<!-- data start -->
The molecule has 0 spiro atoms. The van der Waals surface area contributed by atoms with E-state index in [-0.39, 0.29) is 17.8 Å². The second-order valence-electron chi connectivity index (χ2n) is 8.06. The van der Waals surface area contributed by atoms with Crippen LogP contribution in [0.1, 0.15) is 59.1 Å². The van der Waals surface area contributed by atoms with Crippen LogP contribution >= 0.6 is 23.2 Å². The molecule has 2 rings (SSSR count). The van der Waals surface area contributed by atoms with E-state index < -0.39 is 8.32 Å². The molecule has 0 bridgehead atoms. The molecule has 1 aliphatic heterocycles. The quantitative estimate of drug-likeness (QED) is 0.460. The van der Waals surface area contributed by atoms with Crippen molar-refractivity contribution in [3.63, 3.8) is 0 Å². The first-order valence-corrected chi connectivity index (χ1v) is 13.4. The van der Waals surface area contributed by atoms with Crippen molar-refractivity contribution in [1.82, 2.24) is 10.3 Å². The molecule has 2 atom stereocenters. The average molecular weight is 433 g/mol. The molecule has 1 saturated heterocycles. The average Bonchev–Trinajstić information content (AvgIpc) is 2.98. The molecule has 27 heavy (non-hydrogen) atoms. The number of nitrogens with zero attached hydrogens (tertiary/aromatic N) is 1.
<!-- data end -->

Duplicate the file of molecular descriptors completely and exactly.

The molecule has 0 spiro atoms. The van der Waals surface area contributed by atoms with E-state index in [-0.39, 0.29) is 17.8 Å². The second-order valence-electron chi connectivity index (χ2n) is 8.06. The van der Waals surface area contributed by atoms with Crippen LogP contribution in [0.1, 0.15) is 59.1 Å². The van der Waals surface area contributed by atoms with Crippen LogP contribution >= 0.6 is 23.2 Å². The molecule has 2 rings (SSSR count). The van der Waals surface area contributed by atoms with E-state index < -0.39 is 8.32 Å². The molecule has 0 bridgehead atoms. The molecule has 1 aliphatic heterocycles. The quantitative estimate of drug-likeness (QED) is 0.460. The van der Waals surface area contributed by atoms with Crippen molar-refractivity contribution in [3.63, 3.8) is 0 Å². The first-order valence-corrected chi connectivity index (χ1v) is 13.4. The van der Waals surface area contributed by atoms with Crippen molar-refractivity contribution in [1.82, 2.24) is 10.3 Å². The molecule has 2 atom stereocenters. The average molecular weight is 433 g/mol. The molecule has 1 saturated heterocycles. The average Bonchev–Trinajstić information content (AvgIpc) is 2.98. The molecule has 27 heavy (non-hydrogen) atoms. The number of nitrogens with zero attached hydrogens (tertiary/aromatic N) is 1.